“I don’t think I ever bargained on relegation,” said QPR majority stakeholder Tony Fernandes after last weekend’s 0-0 draw with London rivals Reading confirmed demotion from English football’s top flight for both clubs.
Having spent more than any club in the bottom half of the Premier League table, various different reasons have been cited as being behind The Hoops‘ fall from grace.
Some have said the players have lacked desire and interest in the fight when many of them are on bumper contracts which don’t include get out clauses should the club be relegated. Others have said that the team “did not play as a happy camp” while club captain Clint Hill said this week: “As a team, we haven’t clicked. Ultimately that’s probably what sent us down.
“We let some good players go and importantly, some good characters, when Tony Fernandes came to the club and I think some of those players didn’t get a fair crack of the whip here.”
The man most concerned is of course majority stakeholder Tony Fernandes, whose £50million investment has not paid great dividends.
The Formula One magnate has stated that there could be a difference between the players who he wants to move on and those that actually will move on.
“I don’t think I ever bargained on relegation,” said the 49 year-old this week. “The relegation is heart breaking but it’s not the time to leave. It’s been a disaster here so far but this is a long road.
“My mistake is that I wanted stability. I wanted Neil (Warnock) to be here for a long time. I wanted Mark (Hughes) to stay here a long time and if Harry Redknapp had not been the man available then Mark Hughes might still be here. His sell by date had come though and that was obvious straight after he left, we beat Fulham and we got a boost.
“If we look hard at certain decisions though then we might see there were some bad mistakes made. It may take us a few seasons to get the infrastructure right to get the club back into the Premier League.”
It was suggested to Fernandes that there was a rift in the club because new recruits were on higher wages than players who were already at the club to which the Malaysian Indian entrepreneur stated that all players had been offered new contracts upon promotion from the Championship and that no player was forced to sign a contract.
Fernandes has said that he feels ‘exploited’ by some players at the club because “I think I was naive in thinking that everyone was like me. You have a one-hour discussion with a player and you think, ‘Yes, he’s going to go out there and die for the club’, because that’s what I would do. ” Fernandes also stated that he “would not be taken for a ride anymore.”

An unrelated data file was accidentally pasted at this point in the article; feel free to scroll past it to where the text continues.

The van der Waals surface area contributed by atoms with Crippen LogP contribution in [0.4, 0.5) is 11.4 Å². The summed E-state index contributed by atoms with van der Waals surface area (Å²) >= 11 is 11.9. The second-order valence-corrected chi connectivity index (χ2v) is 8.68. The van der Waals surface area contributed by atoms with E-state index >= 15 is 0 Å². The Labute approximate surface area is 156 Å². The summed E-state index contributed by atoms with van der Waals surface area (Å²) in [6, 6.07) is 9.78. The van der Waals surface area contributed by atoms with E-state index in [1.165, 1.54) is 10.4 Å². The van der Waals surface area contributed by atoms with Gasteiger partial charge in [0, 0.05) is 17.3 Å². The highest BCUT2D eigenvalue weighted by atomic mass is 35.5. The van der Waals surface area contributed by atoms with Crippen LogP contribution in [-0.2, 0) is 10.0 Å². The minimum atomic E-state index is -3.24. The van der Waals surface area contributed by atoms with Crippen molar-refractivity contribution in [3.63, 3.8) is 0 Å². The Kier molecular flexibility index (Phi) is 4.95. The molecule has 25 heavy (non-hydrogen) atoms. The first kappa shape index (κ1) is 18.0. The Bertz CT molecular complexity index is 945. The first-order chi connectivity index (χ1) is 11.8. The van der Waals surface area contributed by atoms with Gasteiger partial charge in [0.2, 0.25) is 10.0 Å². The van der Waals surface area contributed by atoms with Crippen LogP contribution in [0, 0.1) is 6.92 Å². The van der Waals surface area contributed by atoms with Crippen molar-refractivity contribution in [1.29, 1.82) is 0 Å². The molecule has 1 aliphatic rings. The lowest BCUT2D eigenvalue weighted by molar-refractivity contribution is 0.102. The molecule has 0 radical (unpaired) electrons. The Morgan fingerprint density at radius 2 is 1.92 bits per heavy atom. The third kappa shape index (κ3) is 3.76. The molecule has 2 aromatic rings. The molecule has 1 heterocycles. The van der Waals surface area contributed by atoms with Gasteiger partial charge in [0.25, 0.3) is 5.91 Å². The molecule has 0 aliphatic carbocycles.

One man who always gives his very best is current R’s manager Harry Redknapp who has himself admitted that the London outfit could follow Wolves’ slide through the English football pyramid after the west midland’s side became the first club to suffer relegation from the Premier League and now the Championship in consecutive seasons.
“There is more chance of this squad doing a Wolves than there is of winning the league next season,” said Redknapp, who seems less confident than Fernandes about the prospects for next season at Loftus Road.
“We need to change things round, shift some out – we need to get a few brighter, better players in. The squad we have here now wouldn’t get out of the Championship next season.
“I’ve already begun plans for next season with Tony Fernandes and we are aware that we need to change things around. It won’t be easy though.”
Five years ago, Portsmouth won the FA Cup as a Premier League club considered to be in rude financial and playing health. Pompey now plays its football in League Two having recently come out of administration for a third time in five seasons. Having completed three consecutive seasons in the top flight, Wolves have just suffered consecutive relegations from the Premier League to League One following bizarre decisions at board level. Leeds United played in the semi-final of the 2000-’01 Champions League but are now a mid-table Championship club having spent three seasons in the third tier at the end of the last decade following severe financial travails of their own.
All three of the clubs just mentioned would be considered to be as big as, if not bigger clubs than QPR and certainly clubs possessing much richer history than The Hoops with considerably larger fan bases and stadia. QPR’s Loftus Road can host a mere 18,000 souls – paltry by top level football standards.
QPR are the sort of club who have the budget to finish in the top two in the Championship next season. If the club continues to be run as it has been since Tony Fernandes’ takeover however, then they will very likely be fighting another relegation battle next season. One thing that seems almost certain is that they won’t be in or around mid table. Some hard and uncomfortable questions need to be asked and answered this summer.
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